In the delightful musical comedy “The Drowsy Chaperone,” the winner of 2006 Tony Awards for Best Book and Best Original Score which opened Tuesday, March 8 at the Victoria Theatre produced by the Human Race Theatre Company and presented on the Victoria Theatre Association’s Miami Valley and Good Samaritan Hospital Broadway Series, a musical theater devotee simply named Man in Chair reflects on his adoration for a 1928 musical of the same name by playing its cast recording for the audience. As an assortment of colorful characters spring to life in his Manhattan apartment, the show-within-a-show marriage of fantasy and reality, meticulously constructed with hilarious, sardonic anecdotes by librettists Bob Martin and Don McKellar, cleverly soars, authentically propelled by Lisa Lambert and Greg Morrison’s bubbly pastiche songs.
This well cast, Broadway caliber presentation, fluidly directed by director/choreographer Kevin Crewell who predominately adapts the original Tony-nominated contributions of Casey Nicholaw, stars Wally Dunn whose outstanding portrayal of Man in Chair contains an easygoing humility and infectious bursts of bliss. Whether sipping on a juice box or gesturing dramatically under a crescent moon, Dunn wholeheartedly embraces the passion and quirks inherent in his unassuming role which is pivotal since the material would be deflated without an enthusiastic, fully committed narrator.
Although the show relies heavily on Dunn’s engaging personality, the featured roles are also winningly performed. Megan Nicole Arnoldy offers lovely vocals and an appealing stage presence as showgirl Janet Van de Graaff, whose impending marriage to Robert Martin (the handsome Robb Sapp) serves as the catalyst for “Drowsy Chaperone.” Sapp particularly shines near the outset with the catchy tap dance number “Cold Feets” opposite the excellent Richard Vida as George, Robert’s best man. Jana Robbins wonderfully tackles the tipsy titular role with boozy flair. Christopher Gurr displays sharp comedic timing as Latin lothario Aldolpho. Saul Caplan is believably exasperated as Janet’s producer Mr. Feldzieg, who spends the proceedings preoccupied with ditzy ingénue Kitty (a period-appropriate Adrienne Gibbons) and two vaudevillian-esque gangsters posing as pastry chefs (a humorously unified Scott Cote and Steven M. Goldsmith). Human Race resident artists Patricia Linhart and Scott Stoney are a charming duo as Mrs. Tottendale and her dutiful Underling. Shawn Storms, as aviatrix Trix, puts her belting voice to good use as she leads the cast in the cheerful “I Do, I Do In The Sky.” J.J. Tiemeyer, Amy Wren, Eric Byrd and Erica Steinhagen are compatible ensemble players.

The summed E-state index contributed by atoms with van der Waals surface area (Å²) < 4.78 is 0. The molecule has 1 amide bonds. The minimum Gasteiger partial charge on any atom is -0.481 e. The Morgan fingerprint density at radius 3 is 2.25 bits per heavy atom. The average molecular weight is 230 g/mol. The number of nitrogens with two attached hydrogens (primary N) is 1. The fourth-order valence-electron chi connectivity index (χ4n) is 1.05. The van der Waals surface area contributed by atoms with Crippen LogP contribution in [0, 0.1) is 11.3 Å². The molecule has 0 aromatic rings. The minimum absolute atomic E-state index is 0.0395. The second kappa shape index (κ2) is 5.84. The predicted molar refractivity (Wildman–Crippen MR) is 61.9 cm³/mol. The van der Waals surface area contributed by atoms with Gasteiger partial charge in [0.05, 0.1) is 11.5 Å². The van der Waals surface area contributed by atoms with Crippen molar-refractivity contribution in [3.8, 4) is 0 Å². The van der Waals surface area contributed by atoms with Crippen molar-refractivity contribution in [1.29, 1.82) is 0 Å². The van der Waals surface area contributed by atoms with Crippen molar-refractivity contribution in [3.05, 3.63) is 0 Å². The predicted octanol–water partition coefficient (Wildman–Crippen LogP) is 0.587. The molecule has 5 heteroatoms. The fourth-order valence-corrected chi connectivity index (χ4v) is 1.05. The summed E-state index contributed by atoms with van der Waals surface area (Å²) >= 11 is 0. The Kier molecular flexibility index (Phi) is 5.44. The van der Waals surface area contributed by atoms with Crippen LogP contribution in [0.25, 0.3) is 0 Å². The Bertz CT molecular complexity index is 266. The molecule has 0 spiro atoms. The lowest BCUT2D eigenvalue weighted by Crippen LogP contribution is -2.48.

In addition to incorporating Gregg Barnes’ stylish Tony-winning costumes, the creative sets, nicely modeled after David Gallo’s Tony-winning creations, are designed by J Branson courtesy of Music Theatre of Wichita. John Rensel and Nathan D. Dean respectively supply effective lighting and sound design. Musical director John Faas energetically conducts a terrific orchestra.
Like the Man in Chair, I encourage you to escape from the dreary horrors of the real world and sample the theatrical joy that is “The Drowsy Chaperone.”
The Drowsy Chaperone continues through Sunday, March 20 at the Victoria Theatre, 138 N. Main St. Performances are Wednesday-Friday at 8 p.m., Saturday at 2 and 8 p.m. and Sunday at 2 and 7:30 p.m. The show is performed in 105 minutes without intermission. Tickets are $39-$81. For tickets or more information, call Ticket Center Stage at (937) 228-3630 or visit www.ticketcenterstage.com